Diagnosis of hemorrhoids
The diagnosis of hemorrhoids starts with the history. Most doctors blame the hemorrhoids for all anorectal complaints. A good doctor should take a careful history to detect the problem source and narrow the differential diagnosis before the examination. The most common presentations of hemorrhoids are rectal bleeding, perianal itching, and pain, which are nonspecific symptoms that occur with other serious diseases. Thus, the doctor should depend on a good history and physical examination to confirm the diagnosis. Also, the doctor should ask about the risk factor, such as diet, family history, prolonged straining, and heavy lifting.
After the history, the doctor will do a physical examination that includes visual inspection, digital rectal examination, and endoscopies (if possible and appropriate). Visual inspection of the anus can detect external hemorrhoids or prolapsed internal hemorrhoids. By visual inspection, the doctor can see:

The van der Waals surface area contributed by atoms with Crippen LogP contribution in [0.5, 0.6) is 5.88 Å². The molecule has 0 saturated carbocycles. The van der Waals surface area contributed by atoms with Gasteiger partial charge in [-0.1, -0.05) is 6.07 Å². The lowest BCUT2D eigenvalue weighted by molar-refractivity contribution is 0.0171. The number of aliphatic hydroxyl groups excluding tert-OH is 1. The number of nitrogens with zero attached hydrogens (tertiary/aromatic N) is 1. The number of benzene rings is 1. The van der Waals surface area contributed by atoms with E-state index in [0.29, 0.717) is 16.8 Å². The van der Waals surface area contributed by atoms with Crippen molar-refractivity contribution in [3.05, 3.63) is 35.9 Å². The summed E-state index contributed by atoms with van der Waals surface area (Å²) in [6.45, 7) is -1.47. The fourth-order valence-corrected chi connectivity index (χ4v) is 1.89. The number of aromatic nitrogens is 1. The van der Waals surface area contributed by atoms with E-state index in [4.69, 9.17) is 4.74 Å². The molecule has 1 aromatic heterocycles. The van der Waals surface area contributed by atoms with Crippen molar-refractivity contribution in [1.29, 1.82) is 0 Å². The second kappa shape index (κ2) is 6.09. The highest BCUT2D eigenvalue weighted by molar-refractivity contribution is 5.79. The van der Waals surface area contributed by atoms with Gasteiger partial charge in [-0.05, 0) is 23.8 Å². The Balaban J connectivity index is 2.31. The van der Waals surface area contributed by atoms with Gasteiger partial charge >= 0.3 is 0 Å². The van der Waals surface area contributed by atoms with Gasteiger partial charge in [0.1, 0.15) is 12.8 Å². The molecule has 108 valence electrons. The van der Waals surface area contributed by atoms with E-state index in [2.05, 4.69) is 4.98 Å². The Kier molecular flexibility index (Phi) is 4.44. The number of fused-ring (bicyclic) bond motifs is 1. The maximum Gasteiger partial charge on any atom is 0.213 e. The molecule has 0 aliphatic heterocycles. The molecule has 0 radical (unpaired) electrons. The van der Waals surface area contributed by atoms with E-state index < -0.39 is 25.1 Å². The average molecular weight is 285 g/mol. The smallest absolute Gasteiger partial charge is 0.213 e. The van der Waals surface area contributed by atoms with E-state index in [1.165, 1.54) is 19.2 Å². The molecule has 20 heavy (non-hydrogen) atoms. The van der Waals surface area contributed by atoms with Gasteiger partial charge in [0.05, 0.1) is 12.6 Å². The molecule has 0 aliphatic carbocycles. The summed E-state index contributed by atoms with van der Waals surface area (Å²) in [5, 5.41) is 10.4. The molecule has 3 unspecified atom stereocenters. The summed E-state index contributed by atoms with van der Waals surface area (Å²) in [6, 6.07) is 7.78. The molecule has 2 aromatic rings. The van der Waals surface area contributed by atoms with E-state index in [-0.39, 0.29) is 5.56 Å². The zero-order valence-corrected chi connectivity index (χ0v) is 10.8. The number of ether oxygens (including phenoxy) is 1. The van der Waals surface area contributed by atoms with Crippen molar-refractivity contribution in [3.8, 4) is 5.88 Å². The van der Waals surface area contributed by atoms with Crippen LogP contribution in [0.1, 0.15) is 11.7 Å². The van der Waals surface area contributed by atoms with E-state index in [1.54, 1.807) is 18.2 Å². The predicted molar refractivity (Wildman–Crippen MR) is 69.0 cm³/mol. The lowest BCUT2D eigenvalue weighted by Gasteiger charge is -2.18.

- Skin tags (redundant skin)
- Prolapsed hemorrhoids
- Abscesses, fissures, or fistulas
The digital rectal examination enables the doctor to feel abnormal structures, such as masses. This examination may be uncomfortable for the patient if there is severe pain or spasm. Also, digital rectal examination can’t feel the internal hemorrhoids. In this examination, the doctor puts a gloved, lubricated finger through the rectum. The patient should be in the left lateral position with flexed knee towards the chest. Topical anesthetics may be useful to relieve any discomfort during the examination.
Visual inspection and digital examination can’t detect internal hemorrhoids. Thus, the doctor will do an anoscopy to look through the anal canal. Anoscopy is an office procedure where the doctor uses a short, plastic, and lighted tube to look through the anus.
If the symptoms are still confusing, such as rectal bleeding, and the doctor wants to exclude other serious causes, he can do the following:
The doctor uses a flexible-lighted tube (sigmoidoscope) to look into the lower part (the last 40 cm) of the colon (sigmoid colon).
The doctor uses a flexible-lighted tube to look through the entire colon.
After the previous history and examination, the doctor can decide if the patient has hemorrhoids or the complaint is due to another cause; thus, the doctor can start the appropriate management plan.